Finally, the bubbles themselves can be disrupted remotely using carefully designed ultrasound pulses. This introduces two exciting areas for our current research: first, the interruption of the flow of agents allows perfusion rates to be mapped and flow in the microcirculation to be measured quantitatively; second, the disruption of flowing bubbles in a selected area can be used as a new way to deliver drugs, or even genetic material itself, to a specific organ targeted by the ultrasound beam.

New techniques are developed on the bench but implemented rapidly using modern programmable clinical ultrasound scanning equipment. Dr. Burns' laboratory includes state-of-the-art digital colour flow ultrasound systems with unusually extensive access to the operating software. This allows his team to create prototypes of entirely new methods in the acquisition, processing and display of ultrasonic echoes from the body. As well as laboratory testing, collaborative clinical studies with cardiologists and radiologists in Toronto hospitals are then used to help them evaluate and refine their methods.

More Information:

  • More than 20 years experience in research in medical ultrasound imaging and blood flow measurement.
  • Holds three patents in diagnostic ultrasound imaging; has published 4 books, more than 70 refereed papers and 25 book chapters.
  • Specializes in Doppler techniques for the detection of blood flow. Pioneer in the development of ultrasound contrast agents for the detection of microvascular blood flow; developer of harmonic and pulse inversion imaging. Patent holder of pulse inversion imaging and Doppler, now widely commercialized in diagnostic ultrasound instruments.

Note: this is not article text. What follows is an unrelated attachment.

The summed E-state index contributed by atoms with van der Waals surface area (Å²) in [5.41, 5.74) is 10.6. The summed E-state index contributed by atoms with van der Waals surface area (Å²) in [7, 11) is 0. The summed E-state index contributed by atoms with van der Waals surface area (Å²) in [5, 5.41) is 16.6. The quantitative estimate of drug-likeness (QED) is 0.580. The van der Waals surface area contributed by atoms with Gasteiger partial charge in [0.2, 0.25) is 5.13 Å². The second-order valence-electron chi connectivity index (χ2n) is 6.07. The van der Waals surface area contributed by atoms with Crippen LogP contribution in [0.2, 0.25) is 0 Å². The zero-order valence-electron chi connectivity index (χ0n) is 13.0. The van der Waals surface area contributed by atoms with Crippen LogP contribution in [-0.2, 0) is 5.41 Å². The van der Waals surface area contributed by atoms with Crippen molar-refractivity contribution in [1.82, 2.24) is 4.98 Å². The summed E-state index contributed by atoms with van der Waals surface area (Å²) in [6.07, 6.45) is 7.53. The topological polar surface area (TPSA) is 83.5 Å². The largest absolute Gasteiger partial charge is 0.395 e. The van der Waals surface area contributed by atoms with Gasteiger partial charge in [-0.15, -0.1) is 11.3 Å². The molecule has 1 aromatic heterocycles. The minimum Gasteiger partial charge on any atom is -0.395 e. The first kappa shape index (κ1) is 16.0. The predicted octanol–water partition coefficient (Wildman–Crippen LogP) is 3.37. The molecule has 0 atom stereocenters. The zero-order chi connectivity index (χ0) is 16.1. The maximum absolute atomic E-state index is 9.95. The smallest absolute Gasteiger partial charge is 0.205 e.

• Winner of the Ultrasound in Medicine and Biology prize (for the first reported ultrasonic detection of blood flow in cancer), Roentgen Ray Award (for the best uro-radiology paper in 1992), and the World Federation of Ultrasound in Medicine and Biology Pioneer Award.
  • Fellow of the American Institute of Ultrasound in Medicine, serves on the editorial boards of Ultrasound in Medicine and Biology and the Journal of Vascular Technology, as well as review panels of the MRC, the NIH and the FDA.

Selected Publications:

See current publications list at PubMed.

  1. Burns PN. Contrast ultrasound technology. In: Solbiati L, Martegani A, Leen E, Correas J-M, Burns PN, Becker D. Contrast-Enhanced Ultrasound of Liver Diseases. Milan: Springer; 2002. p. 1–19.
  2. Becher H, Burns PN. A Handbook of Contrast Echocardiography. New York: Springer Verlag; 2000. (download from: sunnybrook.utoronto.ca/EchoHandbook).
  3. Burns, PN, Hope Simpson D, Averkiou, M. Nonlinear imaging. Ultrasound Med Biol. 2000 May;26 Suppl 1:S19–22.
  4. Burns PN, Wilson SR, Hope Simpson D. Pulse inversion imaging of liver blood flow: improved method for characterization of focal masses with microbubble contrast. Invest Radiol. 2000 Jan;35(1):58–71.
  5. Taylor KJW, Burns PN, Wells PNT. Clinical Applications of Doppler Ultrasound. 2nd ed. New York: Raven Press; 1996.